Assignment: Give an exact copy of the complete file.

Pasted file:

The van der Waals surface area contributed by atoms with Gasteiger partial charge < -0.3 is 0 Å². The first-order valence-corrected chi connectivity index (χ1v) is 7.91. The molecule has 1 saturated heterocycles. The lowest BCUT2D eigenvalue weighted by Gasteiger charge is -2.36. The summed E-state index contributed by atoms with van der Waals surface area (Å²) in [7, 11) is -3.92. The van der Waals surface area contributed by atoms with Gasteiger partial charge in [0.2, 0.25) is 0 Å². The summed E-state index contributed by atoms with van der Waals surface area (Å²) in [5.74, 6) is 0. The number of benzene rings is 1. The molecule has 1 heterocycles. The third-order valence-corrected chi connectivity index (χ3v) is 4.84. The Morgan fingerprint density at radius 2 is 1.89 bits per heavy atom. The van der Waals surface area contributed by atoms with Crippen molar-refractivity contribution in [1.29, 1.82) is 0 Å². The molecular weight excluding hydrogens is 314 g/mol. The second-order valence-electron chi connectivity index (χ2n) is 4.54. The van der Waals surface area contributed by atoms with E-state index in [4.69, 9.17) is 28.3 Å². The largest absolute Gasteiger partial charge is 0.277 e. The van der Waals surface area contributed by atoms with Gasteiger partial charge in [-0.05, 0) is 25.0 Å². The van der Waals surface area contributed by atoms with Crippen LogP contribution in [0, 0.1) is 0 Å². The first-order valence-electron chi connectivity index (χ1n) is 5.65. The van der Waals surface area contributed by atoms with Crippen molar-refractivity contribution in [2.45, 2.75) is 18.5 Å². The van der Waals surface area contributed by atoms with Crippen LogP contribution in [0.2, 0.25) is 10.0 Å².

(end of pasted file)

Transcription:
The van der Waals surface area contributed by atoms with Gasteiger partial charge < -0.3 is 0 Å². The first-order valence-corrected chi connectivity index (χ1v) is 7.91. The molecule has 1 saturated heterocycles. The lowest BCUT2D eigenvalue weighted by Gasteiger charge is -2.36. The summed E-state index contributed by atoms with van der Waals surface area (Å²) in [7, 11) is -3.92. The van der Waals surface area contributed by atoms with Gasteiger partial charge in [0.2, 0.25) is 0 Å². The summed E-state index contributed by atoms with van der Waals surface area (Å²) in [5.74, 6) is 0. The number of benzene rings is 1. The molecule has 1 heterocycles. The third-order valence-corrected chi connectivity index (χ3v) is 4.84. The Morgan fingerprint density at radius 2 is 1.89 bits per heavy atom. The van der Waals surface area contributed by atoms with Crippen molar-refractivity contribution in [1.29, 1.82) is 0 Å². The molecular weight excluding hydrogens is 314 g/mol. The second-order valence-electron chi connectivity index (χ2n) is 4.54. The van der Waals surface area contributed by atoms with E-state index in [4.69, 9.17) is 28.3 Å². The largest absolute Gasteiger partial charge is 0.277 e. The van der Waals surface area contributed by atoms with Gasteiger partial charge in [-0.05, 0) is 25.0 Å². The van der Waals surface area contributed by atoms with Crippen LogP contribution in [0, 0.1) is 0 Å². The first-order valence-electron chi connectivity index (χ1n) is 5.65. The van der Waals surface area contributed by atoms with Crippen molar-refractivity contribution in [2.45, 2.75) is 18.5 Å². The van der Waals surface area contributed by atoms with Crippen LogP contribution in [0.2, 0.25) is 10.0 Å².